Hello, ’67 Beetle community. We’ve been receiving a lot of emails about this topic. This is an older article from our good friend, Jay Salser. Give it a read if you have not already. As always, a huge thank you to Jay for all he does for 1967beetle.com.
If your Deluxe 1967 Beetle has a 30 Pict-1, VW 105-1 carburetor, you will have noticed, as in photograph #1, a little “canister” protruding from the passenger’s side, right at the generator. If you have not noticed this “canister” maybe yours has been replaced by a simple brass jet.
Volkswagen called this “canister” the Pilot Jet Valve. Today, it is called variously, although most people call it the Cut-off Valve or Idle Cut-off Valve.
Volkswagen carburetors have a brass jet which is called the Idle Jet. When the car is not in motion, for instance, the accelerator pedal is not being pushed. But we want the engine to continue to run so that when we are ready to start moving, the engine will be ready for that operation. The idle drilling draws gas, using vacuum, to keep the carburetor feeding some gasoline/air mixture to the engine—enough to keep it running at low rpms for us. The brass jet usually is marked g55 for many Beetle carburetors over the years.
The cars of yester-year sometimes had a tendency to “diesel”—that is, to continue running after the key was turned off. The Volkswagen was no different. Probably most of us have experienced this problem at one time or another. A VW mechanic tells me that dieseling could be due to a leaky gasket or a high fuel level or pressure. Such conditions would cause fuel to continue to feed through the idle port and cause the engine to run—usually very jerkily—ka-Chug-a–ka-Chug-a….
From September, 1964, Volkswagen issued a kit with a “Valve” (no name given for it although we know that popularly mechanics must have given this “Valve” a name). At Chassis 115-083-659 (Engine # 8 888 105), Volkswagen issued a complete installation kit containing the Valve (VW Part # 113-127-405) and relevant hoses, a bracket, a nipple and fasteners. You can understand how the kit fit the Fuel Pump-Carburetor scheme by viewing Photo #2. Installation was simple and quick.
I opine that the kit probably was retro-fitted onto cars when owners complained about dieseling.
Two kits were available so that the Valve could be retro-fitted to Fuel Pumps with the threaded inlet or installed on the later Fuel Pumps which had the tube inlet.
Gasoline passed through a straight-through tube which was soldered to the bottom of the Valve. The gasoline passed straight to the Fuel Pump inlet. The outlet tube of the Fuel Pump was connected to the near inlet on the top of the Valve by a looped, short piece of fuel hose. The far outlet tube of the Valve was connected to the Carburetor Fuel Bowl inlet tube by a longer length of braided hose. The pressure generated by the Fuel Pump was sufficient to keep gasoline passing through the Valve. However, as soon as the key was turned to the off position and the engine stopped and the Fuel Pump ceased pumping, gasoline flow immediately stopped—eliminating dieseling.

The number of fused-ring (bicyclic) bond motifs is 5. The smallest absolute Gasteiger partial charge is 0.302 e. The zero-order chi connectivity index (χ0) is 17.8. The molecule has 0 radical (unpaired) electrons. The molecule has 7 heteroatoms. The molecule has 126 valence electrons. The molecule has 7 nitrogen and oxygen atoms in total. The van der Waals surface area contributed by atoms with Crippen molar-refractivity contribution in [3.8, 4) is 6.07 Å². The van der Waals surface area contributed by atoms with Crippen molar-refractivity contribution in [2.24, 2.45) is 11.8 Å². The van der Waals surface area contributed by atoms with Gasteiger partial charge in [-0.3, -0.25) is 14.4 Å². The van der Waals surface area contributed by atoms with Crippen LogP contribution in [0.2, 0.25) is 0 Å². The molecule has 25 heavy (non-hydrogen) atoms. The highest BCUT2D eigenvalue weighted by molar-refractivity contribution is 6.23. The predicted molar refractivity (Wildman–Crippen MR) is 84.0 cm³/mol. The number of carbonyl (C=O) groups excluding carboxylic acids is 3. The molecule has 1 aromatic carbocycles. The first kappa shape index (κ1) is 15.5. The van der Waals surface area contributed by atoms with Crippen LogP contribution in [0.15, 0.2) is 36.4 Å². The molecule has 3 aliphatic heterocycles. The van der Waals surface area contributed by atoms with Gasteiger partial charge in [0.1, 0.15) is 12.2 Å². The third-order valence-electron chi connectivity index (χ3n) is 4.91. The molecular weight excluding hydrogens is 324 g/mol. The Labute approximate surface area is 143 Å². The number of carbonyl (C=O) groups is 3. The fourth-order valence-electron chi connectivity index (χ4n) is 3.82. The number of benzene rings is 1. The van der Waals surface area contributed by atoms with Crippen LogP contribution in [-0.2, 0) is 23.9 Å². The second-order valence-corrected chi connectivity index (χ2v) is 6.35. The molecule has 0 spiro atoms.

I consulted David Brown, a former Parts Manager for Volkswagen and a now-retired VW mechanic. He laughingly told me that he ignored dieseling on his VWs by turning off the key and, while leaving the car in gear and one foot on the brake, “snuffing the engine” by releasing the clutch. He said, “Of course Volkswagen wasn’t going to tell car owners to do that!” We had a little laugh together over that one!
For 1966 models, Volkswagen simplified the anti-dieseling remedy by combining the g55 Brass Idle Jet and an Electro-Magnetic fixture into one unit. Note the comparison of the Brass Jet and the Electro-Magnetic Valve in photo #3. This move eliminated the Valve at the Fuel Pump.
The Brass Jet of the Pilot Jet Valve is removable, revealing the Plunger of the Electro-Magnetic unit as illustrated in photo #4. Note that the Brass Idle Jet is identical to the removable Jet of the Pilot Jet Valve with the exception of the threaded portion which attaches it to the Electro-Magnetic portion of the Valve.
The Pilot Jet Valve (Idle Cut-off Valve) was connected to a pigtail on the wire which powered the Choke Heater. This was a very ingenious solution which removed possible leakage at the various hose connections of the former Valve at the Fuel Pump, as well as the weight hanging on the hose at that point. Knowing Volkswagen’s sense of economy, I can imagine that there was a cost savings, as well.
When the key was turned to the ON position, the Electro-Magnet snapped open the Valve’s Plunger and allowed gasoline to pass through the Idle Jet. Turn off the key and the Electro-Magnetic Valve released its Plunger and immediately cut gas to the idle drillings.
For 1966, this Electro-Magnetic Valve was, of course, 6 Volt.
For 1967 with the advent of the 12 Volt System, the Pilot Jet Valve was transformed into a 12 volt unit.
Some of you may find that you do not have the Idle Cut-off Electro-Magnetic Valve. Instead, you may have the g55 Brass Jet. This will work fine if all else is copacetic (i.e. no air or gas leaks, etc.). It will eliminate the pigtail wire to the Valve. And you likely will have no dieseling.
- To my Favorite and Very Patient Photographer, Wife NevaTo David Brown, of Pennsylvania, who fields my constant barrage of questions.
- Ref: Bentley’s Workshop Manual, Volkswagen 1200, 1961-1965, Section K, K-2 page 12, Electro-Magnetic Pilot Jet Valve information; and Section K, K-3, page 2a, information concerning the Anti-Dieseling Valve Kit at the Fuel Pump.